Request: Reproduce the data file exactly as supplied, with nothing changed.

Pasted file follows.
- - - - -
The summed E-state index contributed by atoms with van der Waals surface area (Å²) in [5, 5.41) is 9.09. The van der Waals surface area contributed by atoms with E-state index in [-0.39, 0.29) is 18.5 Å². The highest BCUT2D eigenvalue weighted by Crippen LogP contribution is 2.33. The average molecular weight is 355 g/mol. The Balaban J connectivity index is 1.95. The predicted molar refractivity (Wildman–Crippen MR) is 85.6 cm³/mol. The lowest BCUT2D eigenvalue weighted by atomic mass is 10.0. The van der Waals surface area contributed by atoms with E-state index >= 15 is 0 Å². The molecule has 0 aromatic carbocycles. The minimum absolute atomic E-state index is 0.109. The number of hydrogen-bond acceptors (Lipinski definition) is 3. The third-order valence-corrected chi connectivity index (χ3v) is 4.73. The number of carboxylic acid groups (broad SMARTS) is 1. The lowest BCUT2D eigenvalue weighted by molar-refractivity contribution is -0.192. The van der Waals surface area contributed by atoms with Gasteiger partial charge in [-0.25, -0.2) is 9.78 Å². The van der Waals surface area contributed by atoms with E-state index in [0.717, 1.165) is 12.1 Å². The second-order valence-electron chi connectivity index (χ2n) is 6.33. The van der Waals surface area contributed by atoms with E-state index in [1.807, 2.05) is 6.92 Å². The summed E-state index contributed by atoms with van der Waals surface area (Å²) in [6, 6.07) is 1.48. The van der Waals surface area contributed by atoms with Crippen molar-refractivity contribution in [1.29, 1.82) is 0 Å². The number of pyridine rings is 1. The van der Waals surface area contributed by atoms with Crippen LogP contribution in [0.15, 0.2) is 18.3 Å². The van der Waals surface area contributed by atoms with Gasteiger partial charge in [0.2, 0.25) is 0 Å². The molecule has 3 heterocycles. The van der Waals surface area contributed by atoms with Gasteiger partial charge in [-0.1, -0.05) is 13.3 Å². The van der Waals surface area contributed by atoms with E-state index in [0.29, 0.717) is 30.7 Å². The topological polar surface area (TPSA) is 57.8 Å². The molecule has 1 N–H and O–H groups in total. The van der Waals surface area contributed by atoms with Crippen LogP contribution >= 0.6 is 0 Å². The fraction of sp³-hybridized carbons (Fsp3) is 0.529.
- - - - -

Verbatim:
The summed E-state index contributed by atoms with van der Waals surface area (Å²) in [5, 5.41) is 9.09. The van der Waals surface area contributed by atoms with E-state index in [-0.39, 0.29) is 18.5 Å². The highest BCUT2D eigenvalue weighted by Crippen LogP contribution is 2.33. The average molecular weight is 355 g/mol. The Balaban J connectivity index is 1.95. The predicted molar refractivity (Wildman–Crippen MR) is 85.6 cm³/mol. The lowest BCUT2D eigenvalue weighted by atomic mass is 10.0. The van der Waals surface area contributed by atoms with E-state index >= 15 is 0 Å². The molecule has 0 aromatic carbocycles. The minimum absolute atomic E-state index is 0.109. The number of hydrogen-bond acceptors (Lipinski definition) is 3. The third-order valence-corrected chi connectivity index (χ3v) is 4.73. The number of carboxylic acid groups (broad SMARTS) is 1. The lowest BCUT2D eigenvalue weighted by molar-refractivity contribution is -0.192. The van der Waals surface area contributed by atoms with Gasteiger partial charge in [-0.25, -0.2) is 9.78 Å². The van der Waals surface area contributed by atoms with E-state index in [0.717, 1.165) is 12.1 Å². The second-order valence-electron chi connectivity index (χ2n) is 6.33. The van der Waals surface area contributed by atoms with E-state index in [1.807, 2.05) is 6.92 Å². The summed E-state index contributed by atoms with van der Waals surface area (Å²) in [6, 6.07) is 1.48. The van der Waals surface area contributed by atoms with Crippen molar-refractivity contribution in [1.29, 1.82) is 0 Å². The number of pyridine rings is 1. The van der Waals surface area contributed by atoms with Crippen LogP contribution in [0.15, 0.2) is 18.3 Å². The van der Waals surface area contributed by atoms with Gasteiger partial charge in [0.2, 0.25) is 0 Å². The molecule has 3 heterocycles. The van der Waals surface area contributed by atoms with Gasteiger partial charge in [-0.1, -0.05) is 13.3 Å². The van der Waals surface area contributed by atoms with E-state index in [0.29, 0.717) is 30.7 Å². The topological polar surface area (TPSA) is 57.8 Å². The molecule has 1 N–H and O–H groups in total. The van der Waals surface area contributed by atoms with Crippen LogP contribution >= 0.6 is 0 Å². The fraction of sp³-hybridized carbons (Fsp3) is 0.529.